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Panama Pressing Harsh New Copyright Law

How would you feel if the fines for speeding went directly into the pockets of the police officers issuing speeding tickets?  What if the fines were thousands or even tens of thousands of dollars?  And what if, when you went to dispute a ticket, the police officers pocketing the money were the ones deciding your case?

Seems a sure-fire recipe for abuse and conflict-of-interest. Yet according to published reports, Panama’s Congress voted to pass a new copyright law yesterday that follows just this model. Under Bill 510, the nation’s copyright agency will have the authority to accuse individuals of copyright infringement, conduct hearings itself, impose fines of up to US $100,000 and keep the money for its own use and for bonuses to its employees. Artists and civil society groups in Panama are urging President Ricardo Martinelli not to sign the bill into law.

CDT has warned repeatedly that U.S. trade policy – by demanding that other countries adopt strong copyright enforcement provisions and saying little if anything about the laws and policies that moderate copyright or limit its reach – effectively invites U.S. trade partners to adopt unbalanced, one-sided copyright regimes.  Panama appears poised to become a prime example: Its new law is being adopted in an effort to implement its obligations under the U.S.-Panama Trade Promotion Agreement.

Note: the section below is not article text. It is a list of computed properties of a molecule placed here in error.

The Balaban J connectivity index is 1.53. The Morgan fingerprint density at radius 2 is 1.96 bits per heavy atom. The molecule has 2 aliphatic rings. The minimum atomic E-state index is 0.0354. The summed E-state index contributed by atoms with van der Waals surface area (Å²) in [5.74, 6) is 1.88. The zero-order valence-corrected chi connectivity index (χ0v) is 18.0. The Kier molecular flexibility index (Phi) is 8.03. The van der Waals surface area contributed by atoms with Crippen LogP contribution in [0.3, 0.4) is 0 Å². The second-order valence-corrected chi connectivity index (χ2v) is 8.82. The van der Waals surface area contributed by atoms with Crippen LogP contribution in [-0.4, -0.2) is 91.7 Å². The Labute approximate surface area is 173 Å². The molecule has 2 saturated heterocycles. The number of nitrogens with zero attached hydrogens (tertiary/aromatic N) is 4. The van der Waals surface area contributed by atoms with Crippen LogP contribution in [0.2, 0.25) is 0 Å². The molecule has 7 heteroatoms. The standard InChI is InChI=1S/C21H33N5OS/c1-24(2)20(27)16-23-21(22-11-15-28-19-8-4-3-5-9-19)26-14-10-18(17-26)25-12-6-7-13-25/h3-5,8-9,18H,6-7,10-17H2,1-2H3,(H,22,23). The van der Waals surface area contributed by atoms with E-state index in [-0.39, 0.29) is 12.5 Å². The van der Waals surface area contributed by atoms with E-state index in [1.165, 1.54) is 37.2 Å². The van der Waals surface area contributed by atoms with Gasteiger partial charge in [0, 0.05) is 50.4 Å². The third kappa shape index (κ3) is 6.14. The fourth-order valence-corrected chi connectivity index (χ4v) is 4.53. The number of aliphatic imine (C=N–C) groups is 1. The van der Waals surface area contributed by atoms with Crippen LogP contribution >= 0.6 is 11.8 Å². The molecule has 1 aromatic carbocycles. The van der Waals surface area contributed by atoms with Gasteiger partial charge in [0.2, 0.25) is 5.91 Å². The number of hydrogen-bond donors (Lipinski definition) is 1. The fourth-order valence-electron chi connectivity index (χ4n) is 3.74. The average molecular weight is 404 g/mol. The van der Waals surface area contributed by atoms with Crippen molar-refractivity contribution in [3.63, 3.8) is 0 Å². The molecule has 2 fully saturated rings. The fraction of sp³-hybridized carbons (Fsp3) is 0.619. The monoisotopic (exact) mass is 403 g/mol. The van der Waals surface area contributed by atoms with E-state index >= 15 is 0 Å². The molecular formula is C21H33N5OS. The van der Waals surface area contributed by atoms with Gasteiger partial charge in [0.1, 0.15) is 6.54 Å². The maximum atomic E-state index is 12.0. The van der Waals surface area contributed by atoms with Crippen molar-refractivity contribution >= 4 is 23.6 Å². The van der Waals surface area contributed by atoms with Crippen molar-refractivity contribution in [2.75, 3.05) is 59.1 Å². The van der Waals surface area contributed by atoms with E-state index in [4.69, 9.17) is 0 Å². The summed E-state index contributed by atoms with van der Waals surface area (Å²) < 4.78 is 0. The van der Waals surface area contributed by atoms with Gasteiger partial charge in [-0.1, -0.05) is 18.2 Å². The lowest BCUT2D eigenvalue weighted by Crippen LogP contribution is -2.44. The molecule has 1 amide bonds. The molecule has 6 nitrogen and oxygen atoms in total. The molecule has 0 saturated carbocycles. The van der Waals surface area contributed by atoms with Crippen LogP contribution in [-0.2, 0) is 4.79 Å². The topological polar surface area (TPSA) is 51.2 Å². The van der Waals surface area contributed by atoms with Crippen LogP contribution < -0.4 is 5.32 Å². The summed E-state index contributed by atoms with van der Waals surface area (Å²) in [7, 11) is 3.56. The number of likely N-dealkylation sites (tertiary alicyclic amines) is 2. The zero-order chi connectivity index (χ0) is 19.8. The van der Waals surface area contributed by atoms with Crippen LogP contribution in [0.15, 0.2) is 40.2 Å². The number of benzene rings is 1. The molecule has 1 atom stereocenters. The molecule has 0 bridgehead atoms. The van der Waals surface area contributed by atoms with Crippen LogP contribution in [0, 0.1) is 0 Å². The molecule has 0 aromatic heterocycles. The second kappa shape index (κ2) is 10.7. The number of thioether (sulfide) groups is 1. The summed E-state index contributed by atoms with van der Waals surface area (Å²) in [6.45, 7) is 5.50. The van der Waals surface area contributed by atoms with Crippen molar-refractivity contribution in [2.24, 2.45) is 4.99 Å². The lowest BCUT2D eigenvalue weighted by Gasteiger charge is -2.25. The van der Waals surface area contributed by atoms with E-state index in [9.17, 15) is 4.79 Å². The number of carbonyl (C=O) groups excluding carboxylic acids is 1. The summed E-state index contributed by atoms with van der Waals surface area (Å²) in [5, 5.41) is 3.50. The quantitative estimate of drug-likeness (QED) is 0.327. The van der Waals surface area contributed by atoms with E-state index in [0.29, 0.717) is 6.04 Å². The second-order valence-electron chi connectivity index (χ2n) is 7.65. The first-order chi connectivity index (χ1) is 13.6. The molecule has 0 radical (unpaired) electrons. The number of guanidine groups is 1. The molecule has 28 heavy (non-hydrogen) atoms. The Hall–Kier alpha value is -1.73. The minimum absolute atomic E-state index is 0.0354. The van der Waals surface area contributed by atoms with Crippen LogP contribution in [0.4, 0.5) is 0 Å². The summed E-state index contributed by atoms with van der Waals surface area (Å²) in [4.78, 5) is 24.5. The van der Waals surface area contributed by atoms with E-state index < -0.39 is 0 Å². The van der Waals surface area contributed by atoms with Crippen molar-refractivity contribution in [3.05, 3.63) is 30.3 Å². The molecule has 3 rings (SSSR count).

Indeed, according to Sean Flynn at, the legislation features one of the precise problems CDT has warned about in our writing about the Trans Pacific Partnership (TPP) trade negotiations: It extends the reproduction right to cover temporary copies, such that even ephemeral buffer copies, ubiquitous in the digital world, become potential fodder for additional copyright lawsuits.  (For a full discussion of why this makes zero policy sense, see this law professors’ brief from the 2007 Cablevision DVR case here in the United States.) In addition, Flynn and others caution that the legislation may significantly narrow fair use-like policy for Panama.

The bottom line is, there appear to be real problems with this legislation, and ultimately with the U.S. using trade agreements to export incomplete and one-sided versions of copyright law.